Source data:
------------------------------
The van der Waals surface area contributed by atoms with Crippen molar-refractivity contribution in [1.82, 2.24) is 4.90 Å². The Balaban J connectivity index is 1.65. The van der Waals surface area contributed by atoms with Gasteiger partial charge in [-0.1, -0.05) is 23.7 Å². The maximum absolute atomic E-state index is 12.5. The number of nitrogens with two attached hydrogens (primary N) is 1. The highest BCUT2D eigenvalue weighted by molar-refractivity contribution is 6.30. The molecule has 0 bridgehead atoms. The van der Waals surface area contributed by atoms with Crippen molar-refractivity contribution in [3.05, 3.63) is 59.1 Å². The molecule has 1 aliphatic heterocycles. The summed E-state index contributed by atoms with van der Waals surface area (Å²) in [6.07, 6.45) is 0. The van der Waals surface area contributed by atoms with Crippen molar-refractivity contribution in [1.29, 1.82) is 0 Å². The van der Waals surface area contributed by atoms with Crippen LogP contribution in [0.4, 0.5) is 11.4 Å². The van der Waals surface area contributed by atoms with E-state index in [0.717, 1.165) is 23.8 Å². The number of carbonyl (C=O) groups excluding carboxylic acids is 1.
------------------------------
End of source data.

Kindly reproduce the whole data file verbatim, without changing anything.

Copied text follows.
The van der Waals surface area contributed by atoms with Crippen molar-refractivity contribution in [1.82, 2.24) is 4.90 Å². The Balaban J connectivity index is 1.65. The van der Waals surface area contributed by atoms with Gasteiger partial charge in [-0.1, -0.05) is 23.7 Å². The maximum absolute atomic E-state index is 12.5. The number of nitrogens with two attached hydrogens (primary N) is 1. The highest BCUT2D eigenvalue weighted by molar-refractivity contribution is 6.30. The molecule has 0 bridgehead atoms. The van der Waals surface area contributed by atoms with Crippen molar-refractivity contribution in [3.05, 3.63) is 59.1 Å². The molecule has 1 aliphatic heterocycles. The summed E-state index contributed by atoms with van der Waals surface area (Å²) in [6.07, 6.45) is 0. The van der Waals surface area contributed by atoms with Crippen molar-refractivity contribution in [1.29, 1.82) is 0 Å². The van der Waals surface area contributed by atoms with Crippen LogP contribution in [0.4, 0.5) is 11.4 Å². The van der Waals surface area contributed by atoms with E-state index in [0.717, 1.165) is 23.8 Å². The number of carbonyl (C=O) groups excluding carboxylic acids is 1.